Gates revealed his Android preference in a recent interview conducted on voice-only app Clubhouse.
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March 1, 2021 2 min read
This story originally appeared on PC Mag
When it comes to the great iOS vs. Android debate, Microsoft co-founder Bill Gates knows which side he’s on.
According to 9to5Google, Gates shared his preferences in a recently audio-only interview via the Clubhouse app. It may not come as a surprise that he’s firmly team Android.
Gates told journalist Andrew Ross Sorkin and Clubhouse co-founder Paul Davidson that, after proclaiming he preferred Android in the past, nothing has changed. While he keeps an iPhone on hand in the event he wants to use it for any reason (like using the iPhone-only Clubhouse), he has a day-to-day Android device.
Clubhouse is an app that lets you drop in on audio-only conversations. The social network resembles something of a massive series of podcast-like conversations. Right now, it’s currently invite-only and only iPhone users can participate.
Gates prefers the more open nature of the Android ecosystem, as it’s more “flexible” about how software interfaces with the OS.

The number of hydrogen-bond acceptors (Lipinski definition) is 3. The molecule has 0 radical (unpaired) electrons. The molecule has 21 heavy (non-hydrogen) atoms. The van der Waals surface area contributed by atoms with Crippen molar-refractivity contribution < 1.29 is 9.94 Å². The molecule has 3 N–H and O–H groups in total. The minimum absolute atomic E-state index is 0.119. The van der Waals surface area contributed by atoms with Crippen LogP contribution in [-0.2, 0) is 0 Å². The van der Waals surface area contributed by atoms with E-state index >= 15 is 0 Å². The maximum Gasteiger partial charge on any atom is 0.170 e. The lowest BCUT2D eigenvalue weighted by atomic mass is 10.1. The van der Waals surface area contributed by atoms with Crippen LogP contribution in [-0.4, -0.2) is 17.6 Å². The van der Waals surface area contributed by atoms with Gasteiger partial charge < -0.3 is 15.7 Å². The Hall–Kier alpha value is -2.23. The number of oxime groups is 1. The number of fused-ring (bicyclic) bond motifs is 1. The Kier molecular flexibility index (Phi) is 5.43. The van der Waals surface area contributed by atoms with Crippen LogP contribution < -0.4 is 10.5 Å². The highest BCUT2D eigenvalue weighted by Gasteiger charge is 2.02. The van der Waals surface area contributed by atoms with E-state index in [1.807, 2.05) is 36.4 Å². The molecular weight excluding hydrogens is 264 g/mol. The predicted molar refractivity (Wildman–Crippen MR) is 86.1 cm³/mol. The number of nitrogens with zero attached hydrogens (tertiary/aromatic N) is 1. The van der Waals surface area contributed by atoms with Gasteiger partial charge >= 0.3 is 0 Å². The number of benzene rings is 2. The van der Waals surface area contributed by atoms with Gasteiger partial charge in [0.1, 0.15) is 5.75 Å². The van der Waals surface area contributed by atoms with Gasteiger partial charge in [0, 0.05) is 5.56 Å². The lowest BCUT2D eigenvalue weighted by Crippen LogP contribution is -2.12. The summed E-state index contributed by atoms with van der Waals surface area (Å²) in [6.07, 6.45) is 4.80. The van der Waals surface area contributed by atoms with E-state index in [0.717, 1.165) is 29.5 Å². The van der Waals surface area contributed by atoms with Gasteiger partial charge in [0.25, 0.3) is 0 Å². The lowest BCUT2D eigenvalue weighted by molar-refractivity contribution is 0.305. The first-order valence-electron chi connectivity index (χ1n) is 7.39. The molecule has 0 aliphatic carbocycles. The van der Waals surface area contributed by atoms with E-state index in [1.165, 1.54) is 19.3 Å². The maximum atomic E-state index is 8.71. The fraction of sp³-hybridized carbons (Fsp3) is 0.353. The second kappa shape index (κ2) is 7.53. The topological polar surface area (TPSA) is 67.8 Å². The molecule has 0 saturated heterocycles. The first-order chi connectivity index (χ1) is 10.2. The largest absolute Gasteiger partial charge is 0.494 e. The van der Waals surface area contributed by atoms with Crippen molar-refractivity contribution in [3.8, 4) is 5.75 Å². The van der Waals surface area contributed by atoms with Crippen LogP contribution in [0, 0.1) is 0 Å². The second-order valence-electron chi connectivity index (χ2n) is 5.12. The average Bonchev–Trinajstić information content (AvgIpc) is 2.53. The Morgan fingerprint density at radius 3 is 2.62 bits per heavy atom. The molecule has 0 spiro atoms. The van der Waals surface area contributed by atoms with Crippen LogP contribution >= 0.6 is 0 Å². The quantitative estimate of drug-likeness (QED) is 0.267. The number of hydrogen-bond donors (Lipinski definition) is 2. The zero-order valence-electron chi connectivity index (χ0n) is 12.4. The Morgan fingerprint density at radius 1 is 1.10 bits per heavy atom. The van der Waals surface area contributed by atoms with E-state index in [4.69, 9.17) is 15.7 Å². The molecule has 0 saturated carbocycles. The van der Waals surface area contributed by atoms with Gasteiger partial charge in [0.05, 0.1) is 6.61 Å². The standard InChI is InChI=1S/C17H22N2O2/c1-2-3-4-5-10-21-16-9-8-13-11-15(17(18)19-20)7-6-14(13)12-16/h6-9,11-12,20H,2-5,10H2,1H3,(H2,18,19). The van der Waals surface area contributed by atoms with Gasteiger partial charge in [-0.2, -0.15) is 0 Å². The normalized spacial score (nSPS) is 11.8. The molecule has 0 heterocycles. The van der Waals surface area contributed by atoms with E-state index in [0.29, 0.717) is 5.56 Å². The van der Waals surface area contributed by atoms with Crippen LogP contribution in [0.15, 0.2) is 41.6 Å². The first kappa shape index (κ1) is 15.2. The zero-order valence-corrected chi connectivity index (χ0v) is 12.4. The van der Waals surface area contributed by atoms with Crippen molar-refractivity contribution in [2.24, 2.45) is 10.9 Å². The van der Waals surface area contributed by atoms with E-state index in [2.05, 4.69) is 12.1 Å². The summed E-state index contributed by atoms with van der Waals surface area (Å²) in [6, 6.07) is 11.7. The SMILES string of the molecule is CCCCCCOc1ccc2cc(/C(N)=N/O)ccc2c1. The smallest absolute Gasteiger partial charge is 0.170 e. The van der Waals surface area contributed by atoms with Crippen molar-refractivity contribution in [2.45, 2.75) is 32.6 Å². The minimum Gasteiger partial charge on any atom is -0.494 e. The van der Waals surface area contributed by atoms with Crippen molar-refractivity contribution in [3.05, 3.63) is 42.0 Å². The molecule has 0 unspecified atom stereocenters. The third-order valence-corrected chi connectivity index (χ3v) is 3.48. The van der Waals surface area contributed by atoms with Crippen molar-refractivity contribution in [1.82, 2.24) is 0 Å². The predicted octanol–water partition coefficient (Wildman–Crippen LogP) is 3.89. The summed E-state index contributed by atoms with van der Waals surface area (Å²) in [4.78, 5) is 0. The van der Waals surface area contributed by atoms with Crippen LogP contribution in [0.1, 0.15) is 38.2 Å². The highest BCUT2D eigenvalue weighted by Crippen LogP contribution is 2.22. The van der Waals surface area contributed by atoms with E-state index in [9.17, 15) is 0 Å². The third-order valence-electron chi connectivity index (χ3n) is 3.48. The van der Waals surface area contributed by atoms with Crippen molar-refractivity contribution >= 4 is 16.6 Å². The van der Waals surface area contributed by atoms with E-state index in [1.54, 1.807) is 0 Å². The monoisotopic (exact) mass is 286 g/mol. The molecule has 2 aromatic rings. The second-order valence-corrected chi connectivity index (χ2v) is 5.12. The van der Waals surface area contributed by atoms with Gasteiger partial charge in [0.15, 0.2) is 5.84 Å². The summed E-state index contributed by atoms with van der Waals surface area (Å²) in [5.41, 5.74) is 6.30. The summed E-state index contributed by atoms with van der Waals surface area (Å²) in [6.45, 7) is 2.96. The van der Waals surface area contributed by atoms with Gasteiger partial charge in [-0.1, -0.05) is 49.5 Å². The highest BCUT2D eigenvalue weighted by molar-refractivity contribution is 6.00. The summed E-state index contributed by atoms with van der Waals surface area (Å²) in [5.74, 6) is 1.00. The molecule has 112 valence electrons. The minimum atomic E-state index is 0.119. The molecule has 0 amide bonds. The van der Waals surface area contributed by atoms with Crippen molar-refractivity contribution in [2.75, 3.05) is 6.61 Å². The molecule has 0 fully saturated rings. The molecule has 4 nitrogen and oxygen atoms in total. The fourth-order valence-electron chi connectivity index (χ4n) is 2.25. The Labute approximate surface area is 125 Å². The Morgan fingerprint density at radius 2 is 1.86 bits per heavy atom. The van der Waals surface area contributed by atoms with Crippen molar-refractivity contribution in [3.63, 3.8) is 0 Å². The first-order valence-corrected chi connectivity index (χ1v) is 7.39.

“I actually use an Android phone,” Gates told Sorkin. “Because I want to keep track of everything, I’ll often play around with iPhones, but the one I carry around happens to be Android. Some of the Android manufacturers pre-install Microsoft software in a way that makes it easy for me. They’re more flexible about how the software connects up with the operating system. So that’s what I ended up getting used to. You know, a lot of my friends have iPhone, so there’s no purity.”
In 2019, Gates admitted the way he handled Microsoft’s own mobile phone division was his “greatest mistake.” Microsoft ended up letting Google transform Android into the only true rival for iPhone. Microsoft missed out on a $400 billion market at the time, something Gates deeply regrets. In 2017, however, he went ahead and adopted an Android phone.
During the interview, Davidson indicated that an Android version of Clubhouse could be on its way. He called it a “top feature,” which could mean the iPhone Clubhouse could soon dissipate.